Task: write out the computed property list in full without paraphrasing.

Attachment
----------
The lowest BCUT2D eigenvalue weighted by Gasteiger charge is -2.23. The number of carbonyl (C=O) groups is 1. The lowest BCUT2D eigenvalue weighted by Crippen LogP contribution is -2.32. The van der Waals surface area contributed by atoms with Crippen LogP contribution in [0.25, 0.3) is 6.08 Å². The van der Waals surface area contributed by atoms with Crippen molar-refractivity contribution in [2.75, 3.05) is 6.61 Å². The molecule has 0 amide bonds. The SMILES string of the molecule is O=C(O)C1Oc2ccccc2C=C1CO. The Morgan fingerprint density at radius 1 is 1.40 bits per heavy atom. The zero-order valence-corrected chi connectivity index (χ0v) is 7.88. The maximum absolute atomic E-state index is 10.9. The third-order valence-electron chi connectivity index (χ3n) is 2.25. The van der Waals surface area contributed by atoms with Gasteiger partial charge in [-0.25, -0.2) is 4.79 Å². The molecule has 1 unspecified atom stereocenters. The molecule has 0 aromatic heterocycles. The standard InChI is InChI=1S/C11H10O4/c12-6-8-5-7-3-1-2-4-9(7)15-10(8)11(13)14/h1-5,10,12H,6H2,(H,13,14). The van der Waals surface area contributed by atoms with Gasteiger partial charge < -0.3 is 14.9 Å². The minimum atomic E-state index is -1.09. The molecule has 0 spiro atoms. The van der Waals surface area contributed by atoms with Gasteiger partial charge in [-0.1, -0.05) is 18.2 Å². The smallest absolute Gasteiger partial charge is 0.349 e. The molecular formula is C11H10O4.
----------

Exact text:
The lowest BCUT2D eigenvalue weighted by Gasteiger charge is -2.23. The number of carbonyl (C=O) groups is 1. The lowest BCUT2D eigenvalue weighted by Crippen LogP contribution is -2.32. The van der Waals surface area contributed by atoms with Crippen LogP contribution in [0.25, 0.3) is 6.08 Å². The van der Waals surface area contributed by atoms with Crippen molar-refractivity contribution in [2.75, 3.05) is 6.61 Å². The molecule has 0 amide bonds. The SMILES string of the molecule is O=C(O)C1Oc2ccccc2C=C1CO. The Morgan fingerprint density at radius 1 is 1.40 bits per heavy atom. The zero-order valence-corrected chi connectivity index (χ0v) is 7.88. The maximum absolute atomic E-state index is 10.9. The third-order valence-electron chi connectivity index (χ3n) is 2.25. The van der Waals surface area contributed by atoms with Gasteiger partial charge in [-0.25, -0.2) is 4.79 Å². The molecule has 1 unspecified atom stereocenters. The molecule has 0 aromatic heterocycles. The standard InChI is InChI=1S/C11H10O4/c12-6-8-5-7-3-1-2-4-9(7)15-10(8)11(13)14/h1-5,10,12H,6H2,(H,13,14). The van der Waals surface area contributed by atoms with Gasteiger partial charge < -0.3 is 14.9 Å². The minimum atomic E-state index is -1.09. The molecule has 0 spiro atoms. The van der Waals surface area contributed by atoms with Gasteiger partial charge in [-0.1, -0.05) is 18.2 Å². The smallest absolute Gasteiger partial charge is 0.349 e. The molecular formula is C11H10O4.